2. The ASD Assessment

    ASD assessments are very thorough. This means that you and your child will meet with different professionals within the Neurodiversity Team for various appointments. Information will also be gathered from your child’s teachers and through direct observation of your child.

    Typically, our assessments run over a four-week period, although this may be extended if the team feel that further assessment is needed. An outline of our ASD assessment pathway is described below.

    Week 1 – Appointment for parents

    As part of the assessment, it is really important that the Neurodiversity Team have a detailed picture relating to your child’s development, as well as an understanding of your current concerns. To establish this, you will meet with a clinical psychologist who will ask you questions about your child.

    Week 2 & 3 – Appointments for your child

    Your child will be invited to complete a cognitive assessment with a clinical psychologist. This will identify some of your child’s strengths and areas of need. It can also help the team to generate some recommendations relating to possible support and adaptations that can facilitate your child to meet their potential in the school environment.

    Your child will also take part in an autism-specific assessment, which will be facilitated by two professionals of the Neurodiversity Team. This is called the Autism Diagnostic Observation Schedule (ADOS). It includes age-appropriate play with your child, as well as conversations designed to give the team an understanding of how they make sense of the world. Questionnaires may also be given to your child where appropriate.

    During these three weeks, the Neurodiversity Team will also gather information from your child’s school. This will involve asking teachers to complete standardised questionnaires and also having a discussion with them about your child. It may also include an observation of your child in a school setting.

    Week 4 – Feedback Session

    After the assessment is complete, the Neurodiversity Team will meet to discuss their observations and the findings from the various assessments. They will also draft a thorough report. You will be then invited to a feedback session with the clinical psychologist who has been involved in your child’s assessment. During the appointment, the outcome of your child’s assessment and the clinical recommendations of the team will be shared with you. You will also have the opportunity to review the report.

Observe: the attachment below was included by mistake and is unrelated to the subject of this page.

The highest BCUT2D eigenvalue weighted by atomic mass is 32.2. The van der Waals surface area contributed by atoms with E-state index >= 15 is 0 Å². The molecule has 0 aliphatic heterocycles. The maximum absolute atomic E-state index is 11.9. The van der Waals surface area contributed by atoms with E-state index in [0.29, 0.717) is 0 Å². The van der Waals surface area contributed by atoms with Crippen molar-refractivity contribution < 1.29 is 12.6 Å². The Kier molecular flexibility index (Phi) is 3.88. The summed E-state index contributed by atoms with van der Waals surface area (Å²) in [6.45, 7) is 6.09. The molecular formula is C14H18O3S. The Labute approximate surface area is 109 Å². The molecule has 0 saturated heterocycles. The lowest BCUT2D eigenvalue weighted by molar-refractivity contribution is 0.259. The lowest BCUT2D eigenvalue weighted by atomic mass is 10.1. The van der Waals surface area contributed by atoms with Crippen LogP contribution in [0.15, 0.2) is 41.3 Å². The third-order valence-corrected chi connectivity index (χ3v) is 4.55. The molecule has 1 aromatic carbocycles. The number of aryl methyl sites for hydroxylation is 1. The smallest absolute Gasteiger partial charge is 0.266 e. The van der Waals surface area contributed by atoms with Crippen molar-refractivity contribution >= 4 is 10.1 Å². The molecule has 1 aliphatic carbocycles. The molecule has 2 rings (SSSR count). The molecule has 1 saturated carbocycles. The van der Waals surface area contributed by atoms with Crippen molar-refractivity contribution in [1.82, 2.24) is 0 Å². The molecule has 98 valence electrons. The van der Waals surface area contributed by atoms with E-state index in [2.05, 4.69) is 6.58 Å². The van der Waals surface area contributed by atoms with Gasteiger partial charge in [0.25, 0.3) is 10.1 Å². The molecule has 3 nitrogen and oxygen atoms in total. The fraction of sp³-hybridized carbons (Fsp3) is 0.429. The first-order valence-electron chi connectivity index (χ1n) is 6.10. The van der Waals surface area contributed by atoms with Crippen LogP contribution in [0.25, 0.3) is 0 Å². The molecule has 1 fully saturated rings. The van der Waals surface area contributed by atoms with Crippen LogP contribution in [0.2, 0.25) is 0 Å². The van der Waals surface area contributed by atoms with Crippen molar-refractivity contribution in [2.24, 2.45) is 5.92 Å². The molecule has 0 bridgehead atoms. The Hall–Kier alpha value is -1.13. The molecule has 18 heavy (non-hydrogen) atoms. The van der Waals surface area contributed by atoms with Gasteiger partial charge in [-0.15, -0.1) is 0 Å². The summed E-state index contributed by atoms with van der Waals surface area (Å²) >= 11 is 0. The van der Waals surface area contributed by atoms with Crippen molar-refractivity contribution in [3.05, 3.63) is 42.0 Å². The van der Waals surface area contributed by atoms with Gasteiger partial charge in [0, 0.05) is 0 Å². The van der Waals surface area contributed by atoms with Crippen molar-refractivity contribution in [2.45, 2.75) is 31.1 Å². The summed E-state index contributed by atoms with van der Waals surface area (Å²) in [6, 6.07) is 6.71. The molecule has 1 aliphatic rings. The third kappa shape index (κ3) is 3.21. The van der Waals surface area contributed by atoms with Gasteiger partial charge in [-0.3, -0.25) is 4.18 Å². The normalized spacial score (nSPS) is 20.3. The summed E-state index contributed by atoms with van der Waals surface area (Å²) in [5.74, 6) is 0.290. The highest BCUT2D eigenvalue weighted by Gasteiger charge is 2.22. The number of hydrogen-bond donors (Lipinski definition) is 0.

Included within the assessment fee, you will also be invited to meet the Neurodiversity Team’s ‘Specialist Children and Young People’s Counsellor and Teacher’. You may wish to use this session in a variety of ways, including to process the diagnosis together, to start to make initial plans to support your child therapeutically and educationally, or to discuss how to share this diagnosis with them.

    Possible outcomes of the assessment

    It is important to understand that there could be several possible outcomes of your child’s assessment.

    It may be that the Neurodiversity Team can be confident that your child has ASD and a diagnosis will be given. Alternatively, they may feel that your child does not meet the diagnostic criteria for ASD and a diagnosis will not be given.

    Sometimes conditions including attachment disorder, ADHD and ASD can have overlapping features and may present similarly in terms of the child’s behaviour. Therefore, it may not be possible to offer a diagnosis of ASD without further assessment. In these instances, further assessment for a differential or co-morbid diagnosis will be recommended.

     

    3. Post-assessment support for families and children

    Based on the recommendations laid out in your child’s assessment report, post-assessment support will be made available by specialists within their field via Private GP for an additional fee. These services are available to all young people and their families, even if the Neurodiversity Team did not give a diagnosis of ASD.

    Post-assessment support options include appointments for you and your child with our GP who has expertise in functional medicine, our autism-trained counsellor, speech and language therapists, or occupational therapists